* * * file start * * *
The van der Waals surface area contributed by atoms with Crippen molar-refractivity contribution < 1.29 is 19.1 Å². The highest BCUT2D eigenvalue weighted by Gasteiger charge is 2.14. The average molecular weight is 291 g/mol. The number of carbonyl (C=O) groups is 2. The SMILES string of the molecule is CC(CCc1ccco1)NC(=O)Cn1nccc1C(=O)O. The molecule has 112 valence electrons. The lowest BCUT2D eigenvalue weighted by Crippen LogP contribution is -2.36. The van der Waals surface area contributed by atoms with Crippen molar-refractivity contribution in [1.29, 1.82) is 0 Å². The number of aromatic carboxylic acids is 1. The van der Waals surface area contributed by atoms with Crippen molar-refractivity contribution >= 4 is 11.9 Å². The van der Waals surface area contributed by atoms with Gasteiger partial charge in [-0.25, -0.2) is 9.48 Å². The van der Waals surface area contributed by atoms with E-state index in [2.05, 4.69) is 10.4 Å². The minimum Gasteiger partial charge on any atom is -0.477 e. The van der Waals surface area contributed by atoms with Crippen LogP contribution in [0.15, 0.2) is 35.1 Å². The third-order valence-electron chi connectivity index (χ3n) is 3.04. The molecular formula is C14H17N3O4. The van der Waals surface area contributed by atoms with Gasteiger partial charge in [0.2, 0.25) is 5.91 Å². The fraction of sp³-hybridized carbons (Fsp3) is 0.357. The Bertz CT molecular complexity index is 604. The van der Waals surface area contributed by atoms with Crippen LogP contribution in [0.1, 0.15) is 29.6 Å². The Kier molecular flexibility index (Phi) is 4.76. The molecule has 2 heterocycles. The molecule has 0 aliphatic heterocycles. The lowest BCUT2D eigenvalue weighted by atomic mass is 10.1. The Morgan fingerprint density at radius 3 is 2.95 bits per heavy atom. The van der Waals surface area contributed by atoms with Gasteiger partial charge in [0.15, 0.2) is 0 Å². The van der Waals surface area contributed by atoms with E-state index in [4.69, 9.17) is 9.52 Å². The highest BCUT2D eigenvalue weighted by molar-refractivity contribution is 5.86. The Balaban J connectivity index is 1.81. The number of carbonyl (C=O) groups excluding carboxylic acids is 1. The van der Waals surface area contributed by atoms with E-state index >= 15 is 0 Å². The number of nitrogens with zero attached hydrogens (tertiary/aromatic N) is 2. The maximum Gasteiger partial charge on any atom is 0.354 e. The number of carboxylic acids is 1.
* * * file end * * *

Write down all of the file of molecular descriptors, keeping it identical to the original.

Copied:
The van der Waals surface area contributed by atoms with Crippen molar-refractivity contribution < 1.29 is 19.1 Å². The highest BCUT2D eigenvalue weighted by Gasteiger charge is 2.14. The average molecular weight is 291 g/mol. The number of carbonyl (C=O) groups is 2. The SMILES string of the molecule is CC(CCc1ccco1)NC(=O)Cn1nccc1C(=O)O. The molecule has 112 valence electrons. The lowest BCUT2D eigenvalue weighted by Crippen LogP contribution is -2.36. The van der Waals surface area contributed by atoms with Crippen molar-refractivity contribution in [1.29, 1.82) is 0 Å². The number of aromatic carboxylic acids is 1. The van der Waals surface area contributed by atoms with Crippen molar-refractivity contribution >= 4 is 11.9 Å². The van der Waals surface area contributed by atoms with Gasteiger partial charge in [-0.25, -0.2) is 9.48 Å². The van der Waals surface area contributed by atoms with E-state index in [2.05, 4.69) is 10.4 Å². The minimum Gasteiger partial charge on any atom is -0.477 e. The van der Waals surface area contributed by atoms with Crippen LogP contribution in [0.15, 0.2) is 35.1 Å². The third-order valence-electron chi connectivity index (χ3n) is 3.04. The molecular formula is C14H17N3O4. The van der Waals surface area contributed by atoms with Gasteiger partial charge in [0.2, 0.25) is 5.91 Å². The fraction of sp³-hybridized carbons (Fsp3) is 0.357. The Bertz CT molecular complexity index is 604. The van der Waals surface area contributed by atoms with Crippen LogP contribution in [0.1, 0.15) is 29.6 Å². The Kier molecular flexibility index (Phi) is 4.76. The molecule has 2 heterocycles. The molecule has 0 aliphatic heterocycles. The lowest BCUT2D eigenvalue weighted by atomic mass is 10.1. The Morgan fingerprint density at radius 3 is 2.95 bits per heavy atom. The van der Waals surface area contributed by atoms with Gasteiger partial charge in [0.15, 0.2) is 0 Å². The van der Waals surface area contributed by atoms with E-state index in [4.69, 9.17) is 9.52 Å². The highest BCUT2D eigenvalue weighted by molar-refractivity contribution is 5.86. The Balaban J connectivity index is 1.81. The number of carbonyl (C=O) groups excluding carboxylic acids is 1. The van der Waals surface area contributed by atoms with E-state index >= 15 is 0 Å². The number of nitrogens with zero attached hydrogens (tertiary/aromatic N) is 2. The maximum Gasteiger partial charge on any atom is 0.354 e. The number of carboxylic acids is 1.